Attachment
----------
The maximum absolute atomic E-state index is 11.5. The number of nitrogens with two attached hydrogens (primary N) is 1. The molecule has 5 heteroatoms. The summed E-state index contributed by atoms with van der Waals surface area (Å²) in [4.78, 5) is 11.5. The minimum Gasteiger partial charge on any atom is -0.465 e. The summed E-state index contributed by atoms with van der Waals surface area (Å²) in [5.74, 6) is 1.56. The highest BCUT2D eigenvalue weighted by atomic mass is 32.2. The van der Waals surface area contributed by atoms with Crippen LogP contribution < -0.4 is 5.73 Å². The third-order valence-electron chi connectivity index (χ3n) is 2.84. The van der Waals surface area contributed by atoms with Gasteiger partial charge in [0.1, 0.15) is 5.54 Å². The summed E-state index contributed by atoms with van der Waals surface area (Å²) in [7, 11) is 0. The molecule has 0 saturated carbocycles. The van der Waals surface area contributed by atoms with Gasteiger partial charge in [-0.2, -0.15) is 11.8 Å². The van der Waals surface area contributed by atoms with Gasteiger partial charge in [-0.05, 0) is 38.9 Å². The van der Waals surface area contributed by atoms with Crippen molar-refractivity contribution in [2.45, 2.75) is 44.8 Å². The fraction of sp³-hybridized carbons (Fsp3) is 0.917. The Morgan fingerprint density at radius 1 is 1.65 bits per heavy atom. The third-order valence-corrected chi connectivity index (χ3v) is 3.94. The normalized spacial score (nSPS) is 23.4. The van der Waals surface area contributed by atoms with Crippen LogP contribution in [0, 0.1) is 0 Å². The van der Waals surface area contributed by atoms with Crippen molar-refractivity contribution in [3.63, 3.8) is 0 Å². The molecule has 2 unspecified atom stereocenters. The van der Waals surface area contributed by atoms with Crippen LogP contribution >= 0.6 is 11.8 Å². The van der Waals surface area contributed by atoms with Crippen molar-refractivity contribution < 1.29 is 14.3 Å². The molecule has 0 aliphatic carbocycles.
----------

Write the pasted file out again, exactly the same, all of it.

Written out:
The maximum absolute atomic E-state index is 11.5. The number of nitrogens with two attached hydrogens (primary N) is 1. The molecule has 5 heteroatoms. The summed E-state index contributed by atoms with van der Waals surface area (Å²) in [4.78, 5) is 11.5. The minimum Gasteiger partial charge on any atom is -0.465 e. The summed E-state index contributed by atoms with van der Waals surface area (Å²) in [5.74, 6) is 1.56. The highest BCUT2D eigenvalue weighted by atomic mass is 32.2. The van der Waals surface area contributed by atoms with Crippen LogP contribution < -0.4 is 5.73 Å². The third-order valence-electron chi connectivity index (χ3n) is 2.84. The van der Waals surface area contributed by atoms with Gasteiger partial charge in [0.1, 0.15) is 5.54 Å². The summed E-state index contributed by atoms with van der Waals surface area (Å²) in [7, 11) is 0. The molecule has 0 saturated carbocycles. The van der Waals surface area contributed by atoms with Gasteiger partial charge in [-0.2, -0.15) is 11.8 Å². The van der Waals surface area contributed by atoms with Gasteiger partial charge in [-0.05, 0) is 38.9 Å². The van der Waals surface area contributed by atoms with Crippen molar-refractivity contribution in [2.45, 2.75) is 44.8 Å². The fraction of sp³-hybridized carbons (Fsp3) is 0.917. The Morgan fingerprint density at radius 1 is 1.65 bits per heavy atom. The third-order valence-corrected chi connectivity index (χ3v) is 3.94. The normalized spacial score (nSPS) is 23.4. The van der Waals surface area contributed by atoms with Crippen LogP contribution in [0, 0.1) is 0 Å². The van der Waals surface area contributed by atoms with Crippen molar-refractivity contribution in [3.63, 3.8) is 0 Å². The molecule has 2 unspecified atom stereocenters. The van der Waals surface area contributed by atoms with Crippen LogP contribution >= 0.6 is 11.8 Å². The van der Waals surface area contributed by atoms with Crippen molar-refractivity contribution < 1.29 is 14.3 Å². The molecule has 0 aliphatic carbocycles.